As if to buttress the foregoing, the panel that followed, “Understanding Religious Africa,” was opened by a brilliant presentation that sparked another interesting debate, this time with a focus on the Nigerian state. Here, Benson Ohihon Igboin and Abimbola Adelakun, two budding stars, brought the controversial bill, Companies and Allied Matters Act (CAMA) 2019, into the discussion as they examined the question of accountability and transparency in the administration of Nigerian Pentecostal Churches. The question raised is simple: If the government is accountable to the people, at least in principle, who are the CEOs, styled General Overseers, or presidents, of Nigerian Pentecostal churches, accountable to? Is it the Congregation or God? Given the mighty dose of opium applicable in the process of practicing religion, are the people even interested in getting such accountability, and when they do, do they get a satisfying response other than the ego-driven one of building a successful enterprise from scratch. Why do we often allude to these religious leaders as if running a profit-making organization? And in the case of service to God, how can this be measured if we are not to deceive ourselves?
Further, in the face of present contradictions and mutual suspicion that characterize the Nigerian state, can the government be trusted to be deeply involved in the administration of these churches? In this place of abnormality where there is a thin line between possibility and impossibility, Ogboin and Adelakun adopted Wariboko’s “Logic of Invisibility” to interrogate the common imaginary space where politics and Pentecostalism reside in Nigeria. The implication of this is that the tool of invisibility that shrouds sovereignty in mystification, adopted and mastered by the two entities, have been responsible for the “Post-colonial Incredibles.” If anything, is it not incredible that the government that would not want to be answerable to anyone, including those who have chosen its anchors, would want another entity equally in the invisibility trade to open its account and daily activities to it under the pretense of regulations. All of these raise more questions than answers. And indeed, that is the kind of ambience often generated by the fusion of politics, economics, philosophy and ethics in a gathering of over two dozen established scholars from different fields and locations.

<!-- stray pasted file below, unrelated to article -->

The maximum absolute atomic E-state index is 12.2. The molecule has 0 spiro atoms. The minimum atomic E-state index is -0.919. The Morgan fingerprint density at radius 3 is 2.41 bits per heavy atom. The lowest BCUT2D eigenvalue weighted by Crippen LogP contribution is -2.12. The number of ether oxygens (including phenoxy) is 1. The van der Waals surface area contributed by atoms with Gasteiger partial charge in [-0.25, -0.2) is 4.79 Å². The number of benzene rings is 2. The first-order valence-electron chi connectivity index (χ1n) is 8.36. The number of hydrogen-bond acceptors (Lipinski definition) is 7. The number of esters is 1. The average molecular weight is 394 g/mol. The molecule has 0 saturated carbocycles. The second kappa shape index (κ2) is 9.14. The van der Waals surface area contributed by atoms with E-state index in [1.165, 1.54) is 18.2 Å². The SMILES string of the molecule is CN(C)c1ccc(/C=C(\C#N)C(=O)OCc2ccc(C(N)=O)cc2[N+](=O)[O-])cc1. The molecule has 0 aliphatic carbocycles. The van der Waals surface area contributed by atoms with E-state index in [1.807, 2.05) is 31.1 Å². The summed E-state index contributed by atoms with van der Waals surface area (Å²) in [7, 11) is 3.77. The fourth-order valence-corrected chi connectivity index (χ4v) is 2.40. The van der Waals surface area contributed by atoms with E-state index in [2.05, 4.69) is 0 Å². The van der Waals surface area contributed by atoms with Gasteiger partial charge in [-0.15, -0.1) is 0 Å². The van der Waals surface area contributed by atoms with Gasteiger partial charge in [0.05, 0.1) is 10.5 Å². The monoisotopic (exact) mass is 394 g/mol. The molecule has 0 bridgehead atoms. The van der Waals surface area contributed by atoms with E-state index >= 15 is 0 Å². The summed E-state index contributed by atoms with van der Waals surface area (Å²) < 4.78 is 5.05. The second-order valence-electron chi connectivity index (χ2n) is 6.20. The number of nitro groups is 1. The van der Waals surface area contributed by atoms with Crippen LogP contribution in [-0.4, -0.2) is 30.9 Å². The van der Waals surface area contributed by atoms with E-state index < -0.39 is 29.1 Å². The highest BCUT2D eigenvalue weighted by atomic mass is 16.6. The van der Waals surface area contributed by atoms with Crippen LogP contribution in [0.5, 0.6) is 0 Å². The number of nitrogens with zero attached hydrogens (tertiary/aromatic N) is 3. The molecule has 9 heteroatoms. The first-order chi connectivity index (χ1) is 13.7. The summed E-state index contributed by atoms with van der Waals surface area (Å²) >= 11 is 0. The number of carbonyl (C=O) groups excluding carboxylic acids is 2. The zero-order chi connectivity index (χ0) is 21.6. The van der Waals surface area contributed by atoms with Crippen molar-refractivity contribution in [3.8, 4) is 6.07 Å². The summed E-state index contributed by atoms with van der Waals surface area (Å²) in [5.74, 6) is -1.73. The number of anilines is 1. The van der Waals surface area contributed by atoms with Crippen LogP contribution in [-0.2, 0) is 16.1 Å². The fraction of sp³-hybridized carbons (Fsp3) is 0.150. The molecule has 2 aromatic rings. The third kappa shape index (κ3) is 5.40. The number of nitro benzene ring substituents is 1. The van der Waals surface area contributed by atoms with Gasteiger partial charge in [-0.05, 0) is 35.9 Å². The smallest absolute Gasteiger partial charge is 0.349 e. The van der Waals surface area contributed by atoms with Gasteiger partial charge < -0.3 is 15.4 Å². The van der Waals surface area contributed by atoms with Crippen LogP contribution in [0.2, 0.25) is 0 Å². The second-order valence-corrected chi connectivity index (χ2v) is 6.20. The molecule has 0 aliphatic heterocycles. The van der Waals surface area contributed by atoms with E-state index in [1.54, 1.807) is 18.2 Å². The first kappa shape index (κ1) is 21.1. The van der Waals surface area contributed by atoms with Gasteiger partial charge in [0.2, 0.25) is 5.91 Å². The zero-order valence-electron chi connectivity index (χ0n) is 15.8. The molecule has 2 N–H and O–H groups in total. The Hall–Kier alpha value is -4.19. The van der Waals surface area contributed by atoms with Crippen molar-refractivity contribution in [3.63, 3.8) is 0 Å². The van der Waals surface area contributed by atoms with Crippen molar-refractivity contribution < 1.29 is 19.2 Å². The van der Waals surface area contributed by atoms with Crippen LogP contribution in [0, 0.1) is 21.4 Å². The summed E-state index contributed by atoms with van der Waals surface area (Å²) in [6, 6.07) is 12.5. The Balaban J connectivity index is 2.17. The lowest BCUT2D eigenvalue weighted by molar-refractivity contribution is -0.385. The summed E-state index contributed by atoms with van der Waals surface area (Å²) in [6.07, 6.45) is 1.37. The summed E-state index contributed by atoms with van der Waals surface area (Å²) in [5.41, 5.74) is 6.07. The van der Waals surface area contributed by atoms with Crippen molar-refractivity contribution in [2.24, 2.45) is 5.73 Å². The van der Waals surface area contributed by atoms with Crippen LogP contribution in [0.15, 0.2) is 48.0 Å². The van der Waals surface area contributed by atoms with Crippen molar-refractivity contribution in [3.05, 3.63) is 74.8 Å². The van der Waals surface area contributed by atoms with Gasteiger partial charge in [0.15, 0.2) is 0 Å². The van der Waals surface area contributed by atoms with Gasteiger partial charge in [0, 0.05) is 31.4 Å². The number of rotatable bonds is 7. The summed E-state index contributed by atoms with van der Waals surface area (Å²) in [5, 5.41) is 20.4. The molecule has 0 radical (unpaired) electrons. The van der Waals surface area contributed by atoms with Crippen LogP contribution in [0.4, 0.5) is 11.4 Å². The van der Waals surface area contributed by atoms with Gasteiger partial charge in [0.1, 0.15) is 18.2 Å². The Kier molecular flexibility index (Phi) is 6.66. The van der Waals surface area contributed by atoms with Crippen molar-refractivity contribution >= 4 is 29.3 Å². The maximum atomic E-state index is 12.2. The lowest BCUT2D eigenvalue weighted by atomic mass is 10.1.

Another revealing moment of the event—and I have to fast-forward to the closing remarks due to space constraints—was the part where Professor Ngom Fallou, the leading preeminent Ajami scholar, asked on what possible ground can Sufi Islam and Pentecostal Christianity meet. This question sparked the conversation on the Africanization of foreign religions in Africa. Perhaps, not many are aware that, contrary to the assumption that a number of Nigerian Muslims are now adopting some of the Pentecostal practices, like the keeping of vigils, none of these practices is inherent in Christianity itself, but rather are results of the adoption and adulteration of practices, performances and rituals common to African Traditional Religions (ATRs). Wariboko, in his response, added at this point that, in fact, the very practice of keeping vigil had once been adopted by Nigerian Muslims long before its adoption by Pentecostal Christians. This tradition, it should be stressed, came from the belief in ATR that the middle of the night carries some spiritual forces and senses that one has to be properly positioned, through ritual practices, to deploy into one’s use.
Lasting for about 15 hours, this international conference was such a revealing one, where ideas were shared and the hope of a better African future was rekindled in our minds through the philosophy and research of Professor Nimi Wariboko. Hopefully, in no distant time and at another event like this, the hanging glasses shall kiss as we make a toast to the intellectual fecundity of Nimi Wariboko.
University Distinguished Teaching Professor and Humanities Chair
The University of Texas at Austin